Speaking at the Boy Scouts of America's National Meeting today, the organisation's President, Robert M. Gates, stated that he will not revoke the charters of local councils which permit gay adult leaders. The move stops short of calling the nationwide acceptance of gay adults to a vote, but opens the door for more local councils and troops to act as they see fit.
"We must deal with the world as it is," Gates told assembled Scout leaders. "Not as we might wish it to be."
To provide a quick history and context roundup, homosexuality in scouting has tracked broader societal trends historically. There's always been gay scouts and gay leaders or parents, but the issue of "permitting" them came to a head over the last decade. In 2013, the organisation voted to allow openly gay scouts, but stopped short of permitting gay adult leaders. With many Eagle Scouts (the organisation's highest level of achievement) choosing to continue their service with the organisation after their 18th birthdays, this move effectively kicked gay Eagle Scouts into the cold. It also closed the door to participation by gay parents or just gay guys and gals who want to help kids.
It also institutionalized discrimination and bigotry; not things we should be teaching our children. And that's a huge problem because otherwise, Scouting is one of the best leadership programs for kids in the world.
"I am not asking the National Board for any action at this meeting," Gates continued.
The issue has continued to boil within the BSA, leading to the conclusion that this year's annual meeting would have to address the matter in some way. Gates has just done that and, by issuing a proclamation that local councils will not be challenged in their own decisions on the matter by the national organisation, he's essentially permitted the inclusion of gay adult leaders as those local councils see fit, without a potentially fracturing debate and vote. One that, if it went the wrong way, would have exposed Scouting to years of controversy and legal action.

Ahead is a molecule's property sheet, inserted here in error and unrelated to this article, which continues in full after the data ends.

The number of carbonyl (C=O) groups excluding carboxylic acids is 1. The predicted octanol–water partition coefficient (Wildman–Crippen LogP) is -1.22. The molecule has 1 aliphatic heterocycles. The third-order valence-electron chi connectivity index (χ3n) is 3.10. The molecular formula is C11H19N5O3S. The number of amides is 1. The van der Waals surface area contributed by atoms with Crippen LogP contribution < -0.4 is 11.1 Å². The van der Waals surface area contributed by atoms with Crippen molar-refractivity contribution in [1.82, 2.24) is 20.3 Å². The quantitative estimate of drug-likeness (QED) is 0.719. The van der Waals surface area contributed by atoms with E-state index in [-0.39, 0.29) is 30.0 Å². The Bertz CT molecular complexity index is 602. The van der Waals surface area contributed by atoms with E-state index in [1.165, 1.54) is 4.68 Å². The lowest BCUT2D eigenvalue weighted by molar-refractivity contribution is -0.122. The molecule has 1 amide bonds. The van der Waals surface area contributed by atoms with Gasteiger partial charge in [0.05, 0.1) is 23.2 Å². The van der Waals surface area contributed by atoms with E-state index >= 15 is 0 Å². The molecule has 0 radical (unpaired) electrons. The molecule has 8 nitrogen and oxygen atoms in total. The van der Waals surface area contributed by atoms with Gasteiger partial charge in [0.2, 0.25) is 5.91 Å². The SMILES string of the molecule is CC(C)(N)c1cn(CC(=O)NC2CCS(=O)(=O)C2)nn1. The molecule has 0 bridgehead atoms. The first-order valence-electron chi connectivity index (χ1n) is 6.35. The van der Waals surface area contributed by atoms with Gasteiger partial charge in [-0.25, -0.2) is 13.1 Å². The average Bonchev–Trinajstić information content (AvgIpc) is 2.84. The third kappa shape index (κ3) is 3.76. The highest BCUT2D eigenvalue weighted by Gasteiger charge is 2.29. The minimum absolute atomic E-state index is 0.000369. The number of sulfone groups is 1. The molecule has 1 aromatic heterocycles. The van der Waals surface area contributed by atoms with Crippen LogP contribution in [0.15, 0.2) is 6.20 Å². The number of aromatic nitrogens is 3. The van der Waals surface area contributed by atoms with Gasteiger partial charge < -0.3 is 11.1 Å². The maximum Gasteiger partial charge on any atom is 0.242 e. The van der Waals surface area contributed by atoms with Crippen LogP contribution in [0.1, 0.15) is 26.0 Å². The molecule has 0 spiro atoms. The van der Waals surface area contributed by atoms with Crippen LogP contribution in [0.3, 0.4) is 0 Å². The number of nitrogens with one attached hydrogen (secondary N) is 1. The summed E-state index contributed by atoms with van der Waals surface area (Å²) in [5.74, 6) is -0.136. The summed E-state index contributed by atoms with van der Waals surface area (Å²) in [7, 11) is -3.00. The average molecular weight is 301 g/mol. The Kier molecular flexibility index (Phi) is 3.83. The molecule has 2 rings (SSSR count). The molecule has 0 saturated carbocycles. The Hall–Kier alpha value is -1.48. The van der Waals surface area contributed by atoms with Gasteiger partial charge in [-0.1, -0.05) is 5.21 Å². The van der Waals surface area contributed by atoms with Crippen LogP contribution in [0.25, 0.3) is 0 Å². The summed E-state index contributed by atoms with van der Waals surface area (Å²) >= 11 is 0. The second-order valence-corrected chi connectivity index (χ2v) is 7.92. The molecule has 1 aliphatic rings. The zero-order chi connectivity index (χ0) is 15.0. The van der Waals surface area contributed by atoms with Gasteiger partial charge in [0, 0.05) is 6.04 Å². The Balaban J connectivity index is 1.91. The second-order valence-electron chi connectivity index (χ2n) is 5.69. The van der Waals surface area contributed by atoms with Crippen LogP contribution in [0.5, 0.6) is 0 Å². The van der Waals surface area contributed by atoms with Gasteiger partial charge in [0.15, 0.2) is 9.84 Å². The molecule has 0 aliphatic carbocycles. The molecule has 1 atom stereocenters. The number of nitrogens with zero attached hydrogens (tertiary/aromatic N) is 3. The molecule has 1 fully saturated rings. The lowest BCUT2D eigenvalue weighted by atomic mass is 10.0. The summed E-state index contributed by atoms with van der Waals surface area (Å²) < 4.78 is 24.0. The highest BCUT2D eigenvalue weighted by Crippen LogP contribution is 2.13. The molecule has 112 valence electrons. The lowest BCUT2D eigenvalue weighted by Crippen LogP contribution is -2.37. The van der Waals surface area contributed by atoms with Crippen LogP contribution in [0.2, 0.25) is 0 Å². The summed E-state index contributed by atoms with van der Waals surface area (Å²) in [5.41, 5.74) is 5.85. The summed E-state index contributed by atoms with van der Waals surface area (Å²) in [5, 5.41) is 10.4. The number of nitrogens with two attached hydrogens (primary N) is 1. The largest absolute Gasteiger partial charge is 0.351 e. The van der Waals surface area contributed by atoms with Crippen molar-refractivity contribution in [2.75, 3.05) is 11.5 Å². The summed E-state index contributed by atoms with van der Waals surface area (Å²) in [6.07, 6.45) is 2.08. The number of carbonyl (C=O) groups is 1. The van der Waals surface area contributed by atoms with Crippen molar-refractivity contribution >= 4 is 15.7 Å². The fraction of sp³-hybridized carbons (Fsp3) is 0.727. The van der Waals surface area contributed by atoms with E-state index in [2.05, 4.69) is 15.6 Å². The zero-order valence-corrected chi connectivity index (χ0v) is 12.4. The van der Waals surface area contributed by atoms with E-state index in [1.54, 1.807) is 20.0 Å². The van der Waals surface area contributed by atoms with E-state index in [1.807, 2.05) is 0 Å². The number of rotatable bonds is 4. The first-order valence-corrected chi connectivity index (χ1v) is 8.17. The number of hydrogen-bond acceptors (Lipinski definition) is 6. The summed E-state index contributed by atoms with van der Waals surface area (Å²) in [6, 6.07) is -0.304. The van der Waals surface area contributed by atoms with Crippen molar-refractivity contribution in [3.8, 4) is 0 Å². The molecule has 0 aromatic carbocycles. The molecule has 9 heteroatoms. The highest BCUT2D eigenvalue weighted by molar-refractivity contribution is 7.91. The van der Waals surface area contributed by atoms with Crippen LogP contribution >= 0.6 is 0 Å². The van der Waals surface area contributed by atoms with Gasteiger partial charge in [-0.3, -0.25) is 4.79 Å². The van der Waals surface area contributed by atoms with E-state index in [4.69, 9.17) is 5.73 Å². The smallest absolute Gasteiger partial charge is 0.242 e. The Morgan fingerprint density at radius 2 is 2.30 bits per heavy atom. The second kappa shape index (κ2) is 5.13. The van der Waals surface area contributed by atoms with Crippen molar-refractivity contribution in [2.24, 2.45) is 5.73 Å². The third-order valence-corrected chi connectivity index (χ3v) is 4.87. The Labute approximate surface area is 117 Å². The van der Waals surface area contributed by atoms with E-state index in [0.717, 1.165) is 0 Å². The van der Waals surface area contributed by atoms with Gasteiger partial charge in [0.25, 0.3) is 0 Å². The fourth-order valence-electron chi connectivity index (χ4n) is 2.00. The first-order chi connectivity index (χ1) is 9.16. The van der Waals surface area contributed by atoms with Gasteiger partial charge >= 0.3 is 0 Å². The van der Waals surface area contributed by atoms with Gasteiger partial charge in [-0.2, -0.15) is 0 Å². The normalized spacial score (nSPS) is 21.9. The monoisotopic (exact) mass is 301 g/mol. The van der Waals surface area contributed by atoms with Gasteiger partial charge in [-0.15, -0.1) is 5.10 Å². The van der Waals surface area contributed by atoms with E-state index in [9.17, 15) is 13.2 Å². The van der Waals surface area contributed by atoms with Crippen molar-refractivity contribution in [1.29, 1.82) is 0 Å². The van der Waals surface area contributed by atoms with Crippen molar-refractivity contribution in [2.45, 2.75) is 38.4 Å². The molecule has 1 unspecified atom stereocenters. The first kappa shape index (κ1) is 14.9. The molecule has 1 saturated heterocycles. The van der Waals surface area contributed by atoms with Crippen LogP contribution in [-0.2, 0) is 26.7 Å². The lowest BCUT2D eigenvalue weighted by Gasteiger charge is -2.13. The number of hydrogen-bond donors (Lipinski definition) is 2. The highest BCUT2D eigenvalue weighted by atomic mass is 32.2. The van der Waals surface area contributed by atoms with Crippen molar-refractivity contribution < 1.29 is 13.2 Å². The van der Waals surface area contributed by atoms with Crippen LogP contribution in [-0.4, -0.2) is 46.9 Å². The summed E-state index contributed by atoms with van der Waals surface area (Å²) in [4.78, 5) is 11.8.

"In open defiance," to quote Gates' speech, Scout Councils in Greater New York and Denver have this year accepted gay adult leaders. "While technically we have the authority to revoke their charters, such an action would deny the lifelong benefits of Scouting to hundreds of thousands of boys and young men today and vastly more in the future. I will not take that path."
And there you go, each of the 300 or so local Scout Councils just got permission from the organisation's President to do as they see fit. Scouting has always been a de-centralised organisation where local parents, troops and leaders determine the quality of the experience for the kids involved. Shifting the choice to them is a logical continuation of that structure.
"This is another step forward for the Boy Scouts of America," says Scouts for Equality's Zach Walhs. "I'm proud to see Dr. Gates chartering a course towards full equality in the BSA. While our work won't be done until we see a full end to their ban on gay adults once and for all, today's decision moves the Boy Scouts in that direction."
That doesn't mean the national organisation won't need to change too though. Gates hopes to avoid a long, drawn-out legal battle, or one that could further fracture Scouting's members.
"If we wait for the courts to act, we could end up with a broad ruling that could forbid any kind of membership standard," Gates warns. "Including our foundational belief in our duty to god and our focus on serving the specific needs of boys. "Waiting for the courts is a gamble with huge stakes."
Gates proposes an alternative: "Alternatively, we an move at some future date — but sooner rather than later — to seize control of our own future, set our own course and change our policy in order to allow charter partners — unit sponsoring organisations — to determine the standards for their Scout leaders. Such an approach would allow all churches, which sponsor some 70% of our Scout units, to establish leadership standards consistent with their faith. We must, at all costs, preserve the religious freedom of our church partners to do this."
Scout troops are organised and funded by community organisations like schools and churches. Allowing each to determine its own policy effectively returns Scouting to its status quo, while ending discrimination against gay adults at the national level. Remember: gay kids are now permitted across the BSA.
Gates achieves this with the proclamation that the BSA won't revoke charters of councils which choose to allow gay adults, but still seeks to make that policy official.
"Our oath calls upon us to do our duty to god and our country," concludes Gates. "The country is changing."